Free Press Journal

Making online purchases less risky

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How many of you find it most convenient to buy your groceries and vegetables online? I do. But I have also realised that I end up spending hours, sometimes, for the so-called convenience of buying from home. It takes time to compare products, sift through the different weightages and figure out whether the many ‘offers’ and discounts flashed at you are genuine or a problem.

For instance, when Kraft cheese offered 50% off on products last week, my first reaction was, “is it close to expiry”? Maybe Shah Rukh Khan had the answer – but I can’t ask him. I can only watch him claiming over and over on television that he, too, is an online shopper like me. The product’s ‘best before’ data was not displayed on the website or visible on the product.

Last June, the government passed the Legal Metrology (Packaged Commodities) Amendment Rules, 2017 which govern packaging and labelling of goods sold to people in India. These rules, which have been applicable to every retail corner shop, became applicable to online sellers only from 1st January 2018. Until now, they have been happily avoiding responsibility even for fake and spurious products sold on their platforms. They’ve also been caught announcing mega discounts on a fudged base price and blamed it on individual re-sellers when caught.


Here is how the new rules empower you as a consumer. Every e-commerce website will have to display, in a legible font, the name and address of manufacturer/packer/importer; country of origin/manufacture; common/generic names of the commodity; net quantity and dimensions of the product; expiry date or “Best Before” or “Use by Date”; and the MRP inclusive of all taxes. Only one MRP must be displayed. In addition, sellers may also display barcodes, QR Codes.

The bad news is that online sellers are still dragging their feet. Their compliance is patchy and often non-existent. In May, the government issued a ‘final warning’ to online sellers, and threatened prosecution. The penalty for non-compliance is fines that could go up to Rs 50,000 or double in case of repeat offences, as well as imprisonment.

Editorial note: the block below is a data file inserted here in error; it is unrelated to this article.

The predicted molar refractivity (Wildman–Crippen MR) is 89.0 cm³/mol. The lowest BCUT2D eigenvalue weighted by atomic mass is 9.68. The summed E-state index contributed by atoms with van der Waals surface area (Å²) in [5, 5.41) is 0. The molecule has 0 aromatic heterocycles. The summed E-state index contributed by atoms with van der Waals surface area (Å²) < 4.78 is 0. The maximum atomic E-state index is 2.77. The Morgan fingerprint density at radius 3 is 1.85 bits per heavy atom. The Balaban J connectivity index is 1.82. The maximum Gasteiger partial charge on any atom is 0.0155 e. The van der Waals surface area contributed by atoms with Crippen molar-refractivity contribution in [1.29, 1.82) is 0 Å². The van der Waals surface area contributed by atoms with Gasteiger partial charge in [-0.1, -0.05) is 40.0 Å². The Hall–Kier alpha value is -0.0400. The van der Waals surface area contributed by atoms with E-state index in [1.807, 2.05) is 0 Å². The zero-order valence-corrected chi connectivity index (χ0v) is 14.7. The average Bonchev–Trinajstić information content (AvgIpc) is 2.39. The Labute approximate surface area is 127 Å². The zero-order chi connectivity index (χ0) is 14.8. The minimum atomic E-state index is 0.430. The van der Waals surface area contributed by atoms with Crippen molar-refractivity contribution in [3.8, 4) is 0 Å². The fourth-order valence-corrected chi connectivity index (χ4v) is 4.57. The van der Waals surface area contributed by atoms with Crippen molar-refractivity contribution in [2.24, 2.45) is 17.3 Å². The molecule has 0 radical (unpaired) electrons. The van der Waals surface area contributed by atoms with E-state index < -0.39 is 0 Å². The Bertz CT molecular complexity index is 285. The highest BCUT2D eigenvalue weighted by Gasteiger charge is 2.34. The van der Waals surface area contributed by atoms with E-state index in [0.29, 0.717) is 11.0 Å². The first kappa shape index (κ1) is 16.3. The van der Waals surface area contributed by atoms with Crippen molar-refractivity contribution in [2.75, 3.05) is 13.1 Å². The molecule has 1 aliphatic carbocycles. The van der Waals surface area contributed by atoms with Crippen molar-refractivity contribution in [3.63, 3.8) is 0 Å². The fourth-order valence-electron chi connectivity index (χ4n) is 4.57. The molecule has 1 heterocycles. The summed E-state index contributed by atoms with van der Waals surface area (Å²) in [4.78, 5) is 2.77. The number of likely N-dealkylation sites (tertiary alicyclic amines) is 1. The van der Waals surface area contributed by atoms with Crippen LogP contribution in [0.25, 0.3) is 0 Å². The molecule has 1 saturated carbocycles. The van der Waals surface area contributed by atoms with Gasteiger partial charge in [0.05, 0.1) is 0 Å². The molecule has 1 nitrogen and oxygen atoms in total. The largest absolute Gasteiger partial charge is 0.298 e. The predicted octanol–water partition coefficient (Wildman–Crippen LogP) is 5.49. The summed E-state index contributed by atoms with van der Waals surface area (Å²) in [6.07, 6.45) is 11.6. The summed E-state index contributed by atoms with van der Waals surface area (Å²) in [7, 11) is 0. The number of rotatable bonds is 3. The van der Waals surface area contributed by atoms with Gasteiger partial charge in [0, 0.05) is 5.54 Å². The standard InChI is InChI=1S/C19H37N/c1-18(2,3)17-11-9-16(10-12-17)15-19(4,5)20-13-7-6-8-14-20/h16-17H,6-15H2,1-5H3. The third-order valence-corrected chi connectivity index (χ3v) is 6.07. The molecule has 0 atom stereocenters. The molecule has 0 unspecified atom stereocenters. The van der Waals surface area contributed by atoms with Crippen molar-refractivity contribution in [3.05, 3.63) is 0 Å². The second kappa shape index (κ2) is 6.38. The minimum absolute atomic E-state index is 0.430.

Until the amendment kicked in, many ecommerce giants like Amazon and Flipkart have been getting away by projecting themselves as ‘marketplaces’, which do not have their own inventory but provide a platform to innumerable individual sellers. The amended rules require individual retailers to make disclosures, but hold the e-commerce giants responsible for the “correctness of declarations” and for adequate due diligence before dispatching products.

But again, the bigger companies, with deep pockets are not a problem because they are quick to offer an exchange or a refund if you are not satisfied. The situation is vastly different with hundreds of smaller companies that either deliberately aim to cheat with sub-standard products, or disappear without delivering the promised product.

It is important to know that the new rules were framed only when the number of complaints in 2016-17 doubled to over 50,000 from around 24,000 in the previous year. It will be interesting to watch when the government moves from ‘warning’ e-commerce companies of action, to actually doing something about it.

It is also important to remember that when it comes to buying food products, this is only half the battle. Disclosures of what goes into a product are almost completely absent, making online purchases a hazardous activity for the discerning consumer.

Take my own example. I was experimenting with cutting out milk products and was floored by the multi-pack offer on Kara coconut milk. The carton promised it had no preservatives, flavouring or artificial colouring. What could be better? After a couple of months of innumerable curries and soups using this lovely, thick, coconut milk I realised that my inflamed gut and bloating seemed to have a connection with the coconut consumption. It is only when I decided to look at the pack again with the small print with contents that I discovered it contains Carrageenan often listed in products by the code number E407. Extracted from red seaweed, it is used to thicken and emulsify yogurt, paneer, soy milk, ice-cream and other foods. Carrageenan may be harmless on some people, but is linked to gastro-intestinal problems for many others.

Similarly, try finding even a whole wheat bread or bran bread that does not contain Potassium Bromate, even though it is banned in most developed countries including China because it is a carcinogen.

To cut a long story short, there are savvy consumers and there are those who don’t care about the number of dangerous additives, thickeners, emulsifiers, colouring material and stabilisers that go into processed food that we consume everyday (some like to call it industrial food); while there are others who spend a long time checking labels in detail to bring some sense back to their lives.

All this is governed by FSSAI (Food Safety and Standards Authority of India), which lays down rules and standards for manufacture, storage, distribution, sale and import of food products, their safety and hygiene. So far, there is very little disclosure even by those websites which claim to sell organic or gourmet food. But that is another battle that consumers will need to fight by logging in complaints with the FSSAI and following them up for action.

Sucheta Dalal is the managing editor of Moneylife Magazine and a Founder Trustee of Moneylife Foundation. She was awarded a Padma Shri in 2006 for investigative journalism.